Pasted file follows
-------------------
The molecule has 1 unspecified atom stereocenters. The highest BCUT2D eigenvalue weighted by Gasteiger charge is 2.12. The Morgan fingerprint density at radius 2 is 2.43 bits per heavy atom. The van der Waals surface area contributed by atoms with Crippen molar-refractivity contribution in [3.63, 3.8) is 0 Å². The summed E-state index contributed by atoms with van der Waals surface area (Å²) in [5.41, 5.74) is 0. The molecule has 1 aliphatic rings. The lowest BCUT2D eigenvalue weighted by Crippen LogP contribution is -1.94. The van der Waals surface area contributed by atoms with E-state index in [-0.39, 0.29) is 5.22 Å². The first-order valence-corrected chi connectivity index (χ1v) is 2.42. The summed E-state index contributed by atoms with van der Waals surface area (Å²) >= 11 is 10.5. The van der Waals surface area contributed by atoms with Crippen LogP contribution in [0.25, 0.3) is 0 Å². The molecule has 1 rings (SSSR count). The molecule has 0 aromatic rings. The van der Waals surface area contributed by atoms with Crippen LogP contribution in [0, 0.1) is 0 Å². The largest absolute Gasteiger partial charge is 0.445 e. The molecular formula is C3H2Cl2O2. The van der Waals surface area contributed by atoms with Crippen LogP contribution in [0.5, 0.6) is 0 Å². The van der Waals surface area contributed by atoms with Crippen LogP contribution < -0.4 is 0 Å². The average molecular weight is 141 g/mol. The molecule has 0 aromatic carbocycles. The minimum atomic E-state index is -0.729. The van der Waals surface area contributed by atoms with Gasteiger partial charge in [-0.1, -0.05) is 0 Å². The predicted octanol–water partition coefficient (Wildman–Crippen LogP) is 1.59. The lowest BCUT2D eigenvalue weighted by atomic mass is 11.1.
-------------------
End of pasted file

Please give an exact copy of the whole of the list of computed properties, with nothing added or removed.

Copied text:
The molecule has 1 unspecified atom stereocenters. The highest BCUT2D eigenvalue weighted by Gasteiger charge is 2.12. The Morgan fingerprint density at radius 2 is 2.43 bits per heavy atom. The van der Waals surface area contributed by atoms with Crippen molar-refractivity contribution in [3.63, 3.8) is 0 Å². The summed E-state index contributed by atoms with van der Waals surface area (Å²) in [5.41, 5.74) is 0. The molecule has 1 aliphatic rings. The lowest BCUT2D eigenvalue weighted by Crippen LogP contribution is -1.94. The van der Waals surface area contributed by atoms with E-state index in [-0.39, 0.29) is 5.22 Å². The first-order valence-corrected chi connectivity index (χ1v) is 2.42. The summed E-state index contributed by atoms with van der Waals surface area (Å²) >= 11 is 10.5. The van der Waals surface area contributed by atoms with Crippen LogP contribution in [0.25, 0.3) is 0 Å². The molecule has 1 rings (SSSR count). The molecule has 0 aromatic rings. The van der Waals surface area contributed by atoms with Crippen LogP contribution in [0, 0.1) is 0 Å². The largest absolute Gasteiger partial charge is 0.445 e. The molecular formula is C3H2Cl2O2. The van der Waals surface area contributed by atoms with Crippen LogP contribution in [0.5, 0.6) is 0 Å². The van der Waals surface area contributed by atoms with Crippen LogP contribution < -0.4 is 0 Å². The average molecular weight is 141 g/mol. The molecule has 0 aromatic carbocycles. The minimum atomic E-state index is -0.729. The van der Waals surface area contributed by atoms with Gasteiger partial charge in [-0.1, -0.05) is 0 Å². The predicted octanol–water partition coefficient (Wildman–Crippen LogP) is 1.59. The lowest BCUT2D eigenvalue weighted by atomic mass is 11.1.